Going home from Sweden leading the World Rally Championship was nice, but the feeling wasn’t actually that different from the events before – Toyota Gazoo Racing still has a job to do in the next 12 rallies as well. And the next event is Rally Mexico, where the conditions will be somewhat different to Sweden. It’s sunny, 30-40 degrees warmer and the road surface will be gravel, not snow.
Rally Mexico preview: follow the leader
WRC rules say the championship leader starts first on the road on the first day, which can be a tough job on this rally. It’s always the same on hot gravel events: there’s a layer of loose stones which sit on top of the road, the first cars sweep them away and give more grip to the cars coming behind.
Martin [Jarveoja, co-driver] and I will be the first of those cars. It’s the way it is, but that doesn’t mean we don’t go there looking for as many points as possible and – if the chance comes – the win.
Driving on the loose gravel is tricky, but I have done it on some rallies before. The only time I opened the road in Mexico was on the final morning in 2015 – but that was under different circumstances. This is the first time I have been in this position in the middle of a big competition.
Our pre-event test – which was for two days in Spain because the rules forbid us from testing outside of Europe – went well. It was warm and sunny and we found lots of different roads with a lot of gravel on the surface.
The key to getting the best out of the situation is to have a car which gives you confidence. If you’re confident in the car then you have a good feeling and are happy to push more.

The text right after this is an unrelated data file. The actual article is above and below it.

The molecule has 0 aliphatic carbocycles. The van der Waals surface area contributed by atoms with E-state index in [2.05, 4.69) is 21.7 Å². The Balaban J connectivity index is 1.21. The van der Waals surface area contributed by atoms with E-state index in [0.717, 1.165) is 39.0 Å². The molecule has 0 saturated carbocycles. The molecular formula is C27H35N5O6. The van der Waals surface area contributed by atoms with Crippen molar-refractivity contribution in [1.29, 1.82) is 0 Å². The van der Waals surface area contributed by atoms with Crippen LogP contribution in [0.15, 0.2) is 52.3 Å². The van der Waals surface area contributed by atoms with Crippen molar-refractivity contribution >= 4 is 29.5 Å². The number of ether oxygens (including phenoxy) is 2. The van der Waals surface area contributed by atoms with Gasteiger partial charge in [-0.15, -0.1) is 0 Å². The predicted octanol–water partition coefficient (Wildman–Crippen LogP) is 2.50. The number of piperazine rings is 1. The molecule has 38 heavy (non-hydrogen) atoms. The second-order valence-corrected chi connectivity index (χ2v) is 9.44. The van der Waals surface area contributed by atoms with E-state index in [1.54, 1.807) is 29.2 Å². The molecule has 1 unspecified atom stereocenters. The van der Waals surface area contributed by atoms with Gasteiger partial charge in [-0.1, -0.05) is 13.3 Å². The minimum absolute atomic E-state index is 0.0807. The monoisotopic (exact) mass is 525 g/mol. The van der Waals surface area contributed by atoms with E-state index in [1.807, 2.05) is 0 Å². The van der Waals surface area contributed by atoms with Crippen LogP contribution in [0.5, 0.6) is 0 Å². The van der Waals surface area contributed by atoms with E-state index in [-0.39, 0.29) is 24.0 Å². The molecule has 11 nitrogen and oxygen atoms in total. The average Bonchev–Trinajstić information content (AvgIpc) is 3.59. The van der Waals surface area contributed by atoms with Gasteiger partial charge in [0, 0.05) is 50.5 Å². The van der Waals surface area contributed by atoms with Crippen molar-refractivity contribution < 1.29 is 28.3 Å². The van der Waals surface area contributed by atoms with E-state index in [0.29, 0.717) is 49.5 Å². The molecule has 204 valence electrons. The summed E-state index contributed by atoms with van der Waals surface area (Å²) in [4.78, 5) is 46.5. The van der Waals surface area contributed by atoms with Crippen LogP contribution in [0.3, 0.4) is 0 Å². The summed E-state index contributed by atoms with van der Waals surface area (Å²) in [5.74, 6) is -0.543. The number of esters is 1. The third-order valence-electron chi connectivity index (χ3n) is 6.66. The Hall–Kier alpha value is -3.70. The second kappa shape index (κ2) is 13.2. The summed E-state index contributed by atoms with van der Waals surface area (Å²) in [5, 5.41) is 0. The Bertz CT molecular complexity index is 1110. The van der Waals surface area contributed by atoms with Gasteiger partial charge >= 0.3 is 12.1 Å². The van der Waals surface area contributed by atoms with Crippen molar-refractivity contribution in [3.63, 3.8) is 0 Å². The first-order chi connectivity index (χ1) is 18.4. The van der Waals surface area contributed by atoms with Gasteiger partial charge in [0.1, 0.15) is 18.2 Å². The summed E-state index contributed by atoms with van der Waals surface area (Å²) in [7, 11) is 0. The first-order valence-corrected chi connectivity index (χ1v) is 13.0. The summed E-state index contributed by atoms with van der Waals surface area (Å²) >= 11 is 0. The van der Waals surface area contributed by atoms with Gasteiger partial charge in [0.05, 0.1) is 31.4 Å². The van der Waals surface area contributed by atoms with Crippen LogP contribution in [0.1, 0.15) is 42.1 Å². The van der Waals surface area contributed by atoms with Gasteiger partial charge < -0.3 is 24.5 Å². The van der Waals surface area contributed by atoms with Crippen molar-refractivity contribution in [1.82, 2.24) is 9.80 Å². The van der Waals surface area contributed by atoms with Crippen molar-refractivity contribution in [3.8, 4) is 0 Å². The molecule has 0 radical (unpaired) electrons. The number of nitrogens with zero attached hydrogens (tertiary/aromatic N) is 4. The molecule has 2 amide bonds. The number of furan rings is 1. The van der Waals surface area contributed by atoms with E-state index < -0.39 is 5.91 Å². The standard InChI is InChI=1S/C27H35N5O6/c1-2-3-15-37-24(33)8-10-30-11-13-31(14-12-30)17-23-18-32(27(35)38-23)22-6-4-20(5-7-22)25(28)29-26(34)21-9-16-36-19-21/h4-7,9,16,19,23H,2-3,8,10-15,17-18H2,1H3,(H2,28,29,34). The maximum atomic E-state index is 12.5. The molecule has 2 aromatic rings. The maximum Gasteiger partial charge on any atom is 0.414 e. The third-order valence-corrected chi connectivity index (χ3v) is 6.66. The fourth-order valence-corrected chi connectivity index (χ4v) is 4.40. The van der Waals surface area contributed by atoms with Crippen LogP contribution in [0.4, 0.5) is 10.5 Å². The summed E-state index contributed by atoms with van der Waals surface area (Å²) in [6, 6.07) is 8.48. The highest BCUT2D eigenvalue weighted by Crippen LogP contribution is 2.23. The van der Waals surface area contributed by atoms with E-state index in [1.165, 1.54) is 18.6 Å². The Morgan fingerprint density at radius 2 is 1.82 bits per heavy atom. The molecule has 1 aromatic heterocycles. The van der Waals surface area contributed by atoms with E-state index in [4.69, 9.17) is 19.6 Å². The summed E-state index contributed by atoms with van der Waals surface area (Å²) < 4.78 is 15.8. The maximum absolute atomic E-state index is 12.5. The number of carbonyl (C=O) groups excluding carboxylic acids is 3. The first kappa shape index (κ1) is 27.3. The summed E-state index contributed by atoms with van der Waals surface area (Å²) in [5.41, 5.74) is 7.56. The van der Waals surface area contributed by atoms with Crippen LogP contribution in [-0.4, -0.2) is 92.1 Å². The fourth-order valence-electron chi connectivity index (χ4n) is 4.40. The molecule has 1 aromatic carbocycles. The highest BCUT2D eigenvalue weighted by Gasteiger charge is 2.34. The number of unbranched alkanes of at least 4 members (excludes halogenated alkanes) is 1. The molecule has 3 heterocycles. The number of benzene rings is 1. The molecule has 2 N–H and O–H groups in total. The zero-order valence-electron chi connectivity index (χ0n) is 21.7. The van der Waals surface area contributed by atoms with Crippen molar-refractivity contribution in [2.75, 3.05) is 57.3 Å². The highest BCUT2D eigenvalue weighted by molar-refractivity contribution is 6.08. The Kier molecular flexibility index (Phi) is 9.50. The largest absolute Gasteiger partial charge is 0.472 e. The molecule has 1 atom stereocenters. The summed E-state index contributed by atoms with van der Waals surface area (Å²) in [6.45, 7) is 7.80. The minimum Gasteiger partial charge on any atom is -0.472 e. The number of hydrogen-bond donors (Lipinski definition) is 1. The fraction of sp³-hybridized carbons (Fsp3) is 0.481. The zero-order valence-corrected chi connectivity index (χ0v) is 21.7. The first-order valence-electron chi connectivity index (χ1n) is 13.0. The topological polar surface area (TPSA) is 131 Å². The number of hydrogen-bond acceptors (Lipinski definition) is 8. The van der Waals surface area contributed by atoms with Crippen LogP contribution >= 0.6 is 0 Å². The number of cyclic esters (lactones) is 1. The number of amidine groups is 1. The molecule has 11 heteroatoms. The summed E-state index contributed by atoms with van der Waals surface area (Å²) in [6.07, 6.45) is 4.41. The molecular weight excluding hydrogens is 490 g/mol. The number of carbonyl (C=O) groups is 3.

Rally Mexico preview: a softly, softly approach
We will run the Yaris WRC soft with a soft set-up. The big thing we need this week is traction. All the time we’re searching for maximum grip. As well as that, a softer car is generally more consistent, and again that gives more confidence.
Mexico is one of the highest altitude rallies we go to each year. We’ll be driving above 2,000 metres and that has an effect on a turbocharged car like our Yaris WRC. We have a [36mm] restrictor fitted to the engine and the higher altitude you go, the less air the engine gets and the less power we have. For me, that’s not necessarily a bad thing – less power means less wheelspin.
Running at the front, we generally get to take a softer compound of tyre compared with the other guys further back. In Mexico, you generally don’t see the sort of wear you would on other gravel rallies. Again, that’s partly a power and altitude thing and it’s also linked to the fact that our tyres are running in loose gravel rather than biting down into the hard stone and rock which sits beneath.
Rally Mexico preview: eyes on the podium
Mexico’s a rally I like and I’m looking forward to the challenge this week. Like I said, I don’t discount the chance for a win, but the reality is that we will be in a worse situation than some guys further behind. We have a good package and last year we saw when I was second or third on the road that I could still be competitive. If I do something like we did last year, I’d be quite happy with that.
The Toyota team, the engineers… everybody has done everything to give me the best tools for the job. Now it’s time for me to do my job.
Learn more: Jari-Matti Latvala’s guide to driving on snow
Rally Guanajuato Mexico, the third round of the 2019 World Rally Championship, takes place from 8-10 March. The event features 21 special stages, with a total competitive route length of 313.87km (195.03 miles).